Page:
It is ironic that those who educate our children, who also teach at college, as well as style themselves community leaders, have very little understanding as to the effect that raising taxes (gasoline, income, luxury, sales etc.) has on everyone's pocketbook.
L If they did, they wouldn't have made such a foolish request.
Don't they know that every time they ask the legislators to raise taxes (to make the "rich" pay their fair share), the legislature will take the money from them as well?
How about the "luxury tax" on boats? Ask the boat-builders of Maryland and their former employees. Ask the working man who wanted to buy a boat for recreation. He can't buy one now.
There were calls for increasing taxes on hotel rooms (again, to get the "fat cats"). Again, I must point out the fallacy: The recession has cut corporate travel deeply. Talk to the airlines desperately struggling with falling ridership and revenues.
If increased taxes were put on hotel rooms, the family that goes to Ocean City would get hit as well. (Didn't think about that?)
I am appalled that such ignorant people dare to assume to speak for all. Also appalling is the use of children to front for a tax grab.
I have no respect for the so-called educators who perpetuate mediocrity, lack of critical thinking and call it education, all-the-while asking for more taxes and revenue. Just look at the students graduating from their schools, as ignorant and lacking in critical thought as their teachers. More money for this? I think not.
I heard plenty about the greedy rich, the greedy tax protesters. What I saw was unbridled greed, from the "caring and compassionate" groups.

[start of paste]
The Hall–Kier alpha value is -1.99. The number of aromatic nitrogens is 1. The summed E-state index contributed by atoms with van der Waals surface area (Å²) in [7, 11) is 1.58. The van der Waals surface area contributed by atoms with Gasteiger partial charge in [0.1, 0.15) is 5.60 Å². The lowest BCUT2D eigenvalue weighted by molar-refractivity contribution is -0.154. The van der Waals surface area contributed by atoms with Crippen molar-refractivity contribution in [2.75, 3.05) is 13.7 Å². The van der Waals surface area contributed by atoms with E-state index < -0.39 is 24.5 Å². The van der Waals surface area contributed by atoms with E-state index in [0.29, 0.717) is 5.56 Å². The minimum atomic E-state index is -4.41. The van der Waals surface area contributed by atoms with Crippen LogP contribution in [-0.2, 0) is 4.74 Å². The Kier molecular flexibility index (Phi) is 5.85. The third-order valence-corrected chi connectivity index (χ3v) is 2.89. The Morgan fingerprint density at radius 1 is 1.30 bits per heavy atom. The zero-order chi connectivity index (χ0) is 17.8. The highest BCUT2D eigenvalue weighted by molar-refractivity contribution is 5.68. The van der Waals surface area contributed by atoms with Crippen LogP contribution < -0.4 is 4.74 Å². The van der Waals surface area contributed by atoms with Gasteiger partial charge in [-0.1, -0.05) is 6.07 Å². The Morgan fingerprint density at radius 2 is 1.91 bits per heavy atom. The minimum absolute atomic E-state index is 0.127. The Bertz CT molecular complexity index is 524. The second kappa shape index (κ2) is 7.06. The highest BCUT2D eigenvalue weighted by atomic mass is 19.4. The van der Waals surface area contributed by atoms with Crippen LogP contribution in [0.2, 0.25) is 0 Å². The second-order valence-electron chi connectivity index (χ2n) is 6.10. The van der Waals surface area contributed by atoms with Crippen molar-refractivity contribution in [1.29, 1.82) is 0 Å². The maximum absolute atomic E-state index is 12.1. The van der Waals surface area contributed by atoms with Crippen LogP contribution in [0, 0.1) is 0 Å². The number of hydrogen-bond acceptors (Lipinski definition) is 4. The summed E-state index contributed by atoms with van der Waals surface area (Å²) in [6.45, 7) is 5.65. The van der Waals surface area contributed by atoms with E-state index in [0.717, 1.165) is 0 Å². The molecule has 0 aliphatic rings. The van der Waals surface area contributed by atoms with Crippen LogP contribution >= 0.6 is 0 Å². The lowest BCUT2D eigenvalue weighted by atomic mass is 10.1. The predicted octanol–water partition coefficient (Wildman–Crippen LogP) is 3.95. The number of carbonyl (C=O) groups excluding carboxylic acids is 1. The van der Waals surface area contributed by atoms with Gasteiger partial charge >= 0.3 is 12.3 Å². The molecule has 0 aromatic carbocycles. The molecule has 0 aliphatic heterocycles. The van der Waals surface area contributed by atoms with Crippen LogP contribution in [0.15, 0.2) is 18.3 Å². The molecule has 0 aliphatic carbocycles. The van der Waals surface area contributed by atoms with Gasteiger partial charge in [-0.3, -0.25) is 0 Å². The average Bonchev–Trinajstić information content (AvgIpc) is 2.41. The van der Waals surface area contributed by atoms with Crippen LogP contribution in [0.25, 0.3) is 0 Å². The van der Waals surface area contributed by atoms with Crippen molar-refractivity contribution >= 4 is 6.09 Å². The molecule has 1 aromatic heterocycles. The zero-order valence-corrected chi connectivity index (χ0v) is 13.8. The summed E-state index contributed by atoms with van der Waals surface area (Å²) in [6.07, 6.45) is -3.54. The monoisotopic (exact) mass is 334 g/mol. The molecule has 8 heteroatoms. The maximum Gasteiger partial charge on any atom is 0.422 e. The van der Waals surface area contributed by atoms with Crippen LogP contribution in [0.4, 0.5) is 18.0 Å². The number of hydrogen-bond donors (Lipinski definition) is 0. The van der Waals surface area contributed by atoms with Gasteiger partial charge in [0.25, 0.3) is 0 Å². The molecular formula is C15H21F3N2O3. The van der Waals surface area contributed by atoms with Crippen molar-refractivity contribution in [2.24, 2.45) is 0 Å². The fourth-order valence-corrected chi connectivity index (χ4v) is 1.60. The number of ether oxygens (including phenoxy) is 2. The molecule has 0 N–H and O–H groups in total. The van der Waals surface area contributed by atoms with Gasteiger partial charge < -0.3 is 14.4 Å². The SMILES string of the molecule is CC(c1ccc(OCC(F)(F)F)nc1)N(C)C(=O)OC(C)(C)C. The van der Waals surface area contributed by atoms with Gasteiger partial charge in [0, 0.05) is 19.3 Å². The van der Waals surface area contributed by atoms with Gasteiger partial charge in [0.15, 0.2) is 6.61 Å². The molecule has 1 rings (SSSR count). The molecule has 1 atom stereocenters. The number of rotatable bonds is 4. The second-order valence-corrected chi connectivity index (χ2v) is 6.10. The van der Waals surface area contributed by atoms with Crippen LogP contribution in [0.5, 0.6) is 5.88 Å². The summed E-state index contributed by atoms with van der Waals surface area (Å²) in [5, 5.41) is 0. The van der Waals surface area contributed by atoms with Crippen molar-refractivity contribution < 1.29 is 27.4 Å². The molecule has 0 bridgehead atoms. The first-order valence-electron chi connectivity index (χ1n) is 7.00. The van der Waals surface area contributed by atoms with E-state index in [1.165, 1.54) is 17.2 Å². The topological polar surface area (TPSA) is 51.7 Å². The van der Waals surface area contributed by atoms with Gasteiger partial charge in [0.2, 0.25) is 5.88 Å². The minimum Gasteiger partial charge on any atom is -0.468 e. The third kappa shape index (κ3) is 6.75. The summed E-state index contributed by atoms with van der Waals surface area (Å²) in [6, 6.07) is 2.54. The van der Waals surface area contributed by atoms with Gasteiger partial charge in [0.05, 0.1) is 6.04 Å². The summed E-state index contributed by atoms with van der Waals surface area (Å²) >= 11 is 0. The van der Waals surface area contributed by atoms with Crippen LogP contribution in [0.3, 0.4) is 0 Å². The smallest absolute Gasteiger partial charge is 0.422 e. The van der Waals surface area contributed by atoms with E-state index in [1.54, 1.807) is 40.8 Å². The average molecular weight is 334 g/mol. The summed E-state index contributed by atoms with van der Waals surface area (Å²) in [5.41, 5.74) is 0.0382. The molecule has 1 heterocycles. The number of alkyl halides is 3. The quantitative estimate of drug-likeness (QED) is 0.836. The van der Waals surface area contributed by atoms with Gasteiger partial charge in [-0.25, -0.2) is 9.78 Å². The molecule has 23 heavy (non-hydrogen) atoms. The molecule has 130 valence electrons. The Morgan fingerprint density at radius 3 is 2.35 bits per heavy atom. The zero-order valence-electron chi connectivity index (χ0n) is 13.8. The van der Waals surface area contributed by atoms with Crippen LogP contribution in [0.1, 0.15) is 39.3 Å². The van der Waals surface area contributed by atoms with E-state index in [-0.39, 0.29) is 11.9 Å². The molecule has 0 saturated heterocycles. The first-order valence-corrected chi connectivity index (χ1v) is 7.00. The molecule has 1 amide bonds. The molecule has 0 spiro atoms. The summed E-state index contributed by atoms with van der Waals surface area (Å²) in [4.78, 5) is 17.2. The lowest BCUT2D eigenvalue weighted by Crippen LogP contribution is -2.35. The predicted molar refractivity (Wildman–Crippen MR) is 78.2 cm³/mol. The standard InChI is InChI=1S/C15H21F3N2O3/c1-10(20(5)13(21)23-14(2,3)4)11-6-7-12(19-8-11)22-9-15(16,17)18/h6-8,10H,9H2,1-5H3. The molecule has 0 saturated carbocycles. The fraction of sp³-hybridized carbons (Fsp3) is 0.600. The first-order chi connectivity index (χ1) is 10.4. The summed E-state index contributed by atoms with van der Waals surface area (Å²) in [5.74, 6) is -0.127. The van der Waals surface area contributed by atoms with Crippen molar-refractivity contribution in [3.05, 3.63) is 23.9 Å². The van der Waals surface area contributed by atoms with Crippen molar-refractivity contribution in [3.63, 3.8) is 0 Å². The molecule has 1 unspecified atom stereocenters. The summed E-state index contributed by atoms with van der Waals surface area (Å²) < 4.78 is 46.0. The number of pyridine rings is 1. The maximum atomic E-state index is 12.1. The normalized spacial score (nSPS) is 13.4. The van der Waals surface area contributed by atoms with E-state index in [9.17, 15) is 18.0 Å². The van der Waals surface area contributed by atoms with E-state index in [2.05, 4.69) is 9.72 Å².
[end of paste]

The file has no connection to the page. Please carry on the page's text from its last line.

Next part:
Is it greedy to ask for an accounting, to see where the money went, before any more is taken from my hard-earned wages?
I think not.
Pay Off the Debt
Editor: It is no news to anyone that our country continues to flounder in the grips of an extremely serious recession.
Even worse, no end is currently in sight.
In article after article, politicians have forecast an upturn in our economy "sometime next year." Unfortunately, after almost three years now, that prediction has failed so far to prove true.
At the risk of sounding simple (I am a small business man, who is still in the same business after 35 years), I wonder why more people aren't recognizing the true cause behind our severe downturn.
Quite simply, it is our federal debt of about three trillion dollars. As of now, the weight of this debt, if allowed to go unchecked, will surely finish killing off our economy.
Think this recession is bad? Then imagine a real depression. Or ask some of our elder citizens who remember.
In a recent article in The Sun, Maryland's comptroller, Louis Goldstein, reported a frightening figure. Approximately 17 cents of every tax dollar we send to the federal government goes to pay just the interest of this debt.
Much of this present debt was incurred from the huge losses experienced during the S&L; scandals of the past few years, the huge military expenditures of the 1980s and the lowering of the federal income tax, in spite of the above.
While average citizens like ourselves should not be held responsible for those squandered dollars, we still must pay.
In addition, many of our banks and insurance companies are in such horrible financial shape that they are turning down applications for personal and commercial bank loans.
Thus, if we don't pay soon, our economy will only accelerate in its downward spiral. I can say this because I'm not running for political office.
How should we pay? There's no easy prescription for digging ourselves out of this debt, but a few suggestions come to mind.
First of all, raise taxes -- moderately for the middle-income bracket, while restoring the previously much higher rates for upper-income earners.
Next, add a $1-per-gallon tax on current gasoline prices. European countries all pay at least that much at the pumps, and this added revenue would go a long way to reducing the deficit, as well as aiding the states that need it most.
These are just starters. We all can think of more: nationalized medicine, etc. Furthermore, if our federal congressmen can't rescind their recent pay increases now, I think maybe we should vote them out.
While these measures may provide outrage from overly burdened taxpayers, I can only remind them to consider the alternative. We cannot wait any longer to reduce our federal deficit. No matter how difficult it is to pay now, we must, or else pay a much more horrible price in the very near future.
Gordon M. Silesky.